Those of you who frequent the shop will most probably be aware of the untimely death of Jimmy Murray, co-founder of the Hopsack, recently turned organic farmer, who passed away at the end of August last year. At the time it didn't feel appropriate for us to post this information on our website, but over time we have come to feel that his absence needs to be recognised in this, the newest medium for information dispersal at our disposal. As most of you will know The Hopsack is a family business, and was run by Jimmy and Erica for the past 29 years with great fervour and a genuine interest in helping people that is rare in our times. In the early days Jimmy could be seen tooling about Dublin's fruit markets in the early mornings in a succession of "Hopsack" vans, probably the most memorable of which was the little mini van, that knowing his love of all things mechanical, would have been his pride and joy. Jimmy had a colourful past in which he had dipped his toe into many industries, from auctioneering to the motor trade, but the one that was to stick with him was his time spent in Gurteen Agricultural College and his subsequent endeavours on a farm in central France. More of this later.
Jimmy was a great man for a shindig and when as a family we were invited to a party or dinner or pretty much wherever we went, a badhrain and didgeridoo would ALWAYS make it into the boot of the car and Jimmy was never short of a tune when the time came – with his phenomenal musical ear he could pick up whatever was being played at a moment's notice. It is this aspect of his character which I think sticks out most prominent in people's memories of him, though he managed to hold back from ever letting loose in the shop – shame! In business he was extremely astute and prided himself on treating everyone he dealt with with the same respect and dignity, no matter how much they might have riled him, and countless customers in the shop have recounted their fondness of the interaction that they had with Jimmy on the shop floor.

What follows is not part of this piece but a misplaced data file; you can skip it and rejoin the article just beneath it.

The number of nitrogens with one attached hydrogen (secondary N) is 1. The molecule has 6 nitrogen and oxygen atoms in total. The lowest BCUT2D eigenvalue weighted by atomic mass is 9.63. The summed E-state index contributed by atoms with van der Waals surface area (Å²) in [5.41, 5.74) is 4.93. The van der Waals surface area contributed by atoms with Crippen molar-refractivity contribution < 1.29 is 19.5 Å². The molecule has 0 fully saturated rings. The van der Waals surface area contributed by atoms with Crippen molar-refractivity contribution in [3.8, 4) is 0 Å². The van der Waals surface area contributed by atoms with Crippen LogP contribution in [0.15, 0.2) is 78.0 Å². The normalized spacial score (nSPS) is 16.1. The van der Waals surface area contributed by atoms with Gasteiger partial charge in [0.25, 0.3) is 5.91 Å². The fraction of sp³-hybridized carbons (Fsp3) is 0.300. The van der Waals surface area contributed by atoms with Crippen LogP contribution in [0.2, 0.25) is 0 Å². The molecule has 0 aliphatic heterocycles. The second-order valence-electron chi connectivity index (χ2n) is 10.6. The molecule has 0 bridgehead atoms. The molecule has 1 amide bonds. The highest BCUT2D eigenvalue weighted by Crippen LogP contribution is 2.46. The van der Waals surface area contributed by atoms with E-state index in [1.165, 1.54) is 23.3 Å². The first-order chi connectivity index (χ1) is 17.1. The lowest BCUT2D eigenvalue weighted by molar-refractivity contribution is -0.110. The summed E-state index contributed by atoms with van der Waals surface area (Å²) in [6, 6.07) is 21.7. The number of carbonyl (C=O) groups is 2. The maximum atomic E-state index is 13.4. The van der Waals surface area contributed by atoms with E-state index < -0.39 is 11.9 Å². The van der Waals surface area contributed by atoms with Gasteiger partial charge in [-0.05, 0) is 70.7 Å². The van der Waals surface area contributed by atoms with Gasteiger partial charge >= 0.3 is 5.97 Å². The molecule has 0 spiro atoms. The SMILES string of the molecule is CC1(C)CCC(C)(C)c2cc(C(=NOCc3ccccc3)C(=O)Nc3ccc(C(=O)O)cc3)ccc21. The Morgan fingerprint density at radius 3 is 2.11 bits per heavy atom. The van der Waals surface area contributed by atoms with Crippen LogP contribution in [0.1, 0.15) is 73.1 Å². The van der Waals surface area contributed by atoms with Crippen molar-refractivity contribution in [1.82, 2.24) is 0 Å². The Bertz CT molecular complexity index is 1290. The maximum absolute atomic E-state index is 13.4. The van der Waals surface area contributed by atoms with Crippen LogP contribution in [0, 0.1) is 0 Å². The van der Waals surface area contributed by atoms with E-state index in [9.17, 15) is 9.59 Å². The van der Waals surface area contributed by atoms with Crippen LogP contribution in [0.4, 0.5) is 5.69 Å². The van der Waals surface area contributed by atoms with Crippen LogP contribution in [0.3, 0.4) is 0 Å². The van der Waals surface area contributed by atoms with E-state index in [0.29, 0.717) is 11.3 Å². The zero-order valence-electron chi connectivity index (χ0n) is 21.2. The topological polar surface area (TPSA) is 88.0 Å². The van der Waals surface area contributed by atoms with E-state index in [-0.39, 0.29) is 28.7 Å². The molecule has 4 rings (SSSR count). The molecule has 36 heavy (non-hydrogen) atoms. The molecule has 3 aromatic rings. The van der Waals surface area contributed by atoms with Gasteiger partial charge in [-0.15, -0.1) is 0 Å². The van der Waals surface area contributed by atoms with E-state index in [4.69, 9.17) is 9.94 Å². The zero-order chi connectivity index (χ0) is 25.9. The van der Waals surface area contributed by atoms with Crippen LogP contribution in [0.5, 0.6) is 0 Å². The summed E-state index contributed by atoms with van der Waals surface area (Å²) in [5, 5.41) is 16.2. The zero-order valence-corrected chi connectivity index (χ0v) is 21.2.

In the latter part of his life Jimmy began to realise some of his long-held personal dreams – those of owning his Austin Healey 3000MkIII – a 1960's sports car that he lusted after in his youth(he owned two of them – the former of which he lovingly restored over seven years!), and also that of finding a piece of land to work, which he did around eight years ago. A man of ongoing projects, he took on a delapidated farm house and outbuildings on 45 acres near Strokestown, Co. Roscommon, where over the next eight years he brought the farm back to its former glory, earning the respect of local farmers and former occupants of the house (with whom he remained in close contact), and completing the conversion of the land to full organic status last year. Barring all the stresses of a working farm, the peace which he found down in the wilds of Roscommon really seemed to suit him well. At the time of his death the farm had eight breeding cows, that received more love and attention than most in the commercial field of farming, and that Jimmy knew by site and character. Character is indeed a word that comes strongly to mind when remembering Jimmy, and one farming colleague told me of his previous visits to the farm where Jimmy was in his element wandering amongst the cows with a bottle of beer in hand and chewing the cud with other local farmers.
There is so much one cannot possibly transfer to paper/keyboard when remembering a loved one – but I suppose in looking at the legacy Jimmy left us we can take great comfort, two kids (me) Finn, and my sister Kate who will follow in his footsteps and a great business that engages with the local community and which allowed him to realise his wish empower people to keep themselves healthy and happy. The world is not the same place without him. Go neiridh an bothar leat Jimbo, and thanks for the memories.
On that note I would also like to extend our deepest appreciation to the flood (no exagerration!) of sympathetic support that we received – we know you all share in our loss and hope that we can all take a lesson from Jimmy's death – to live every day, have your own mind and to not spare a thought for the critics and cynics of this world.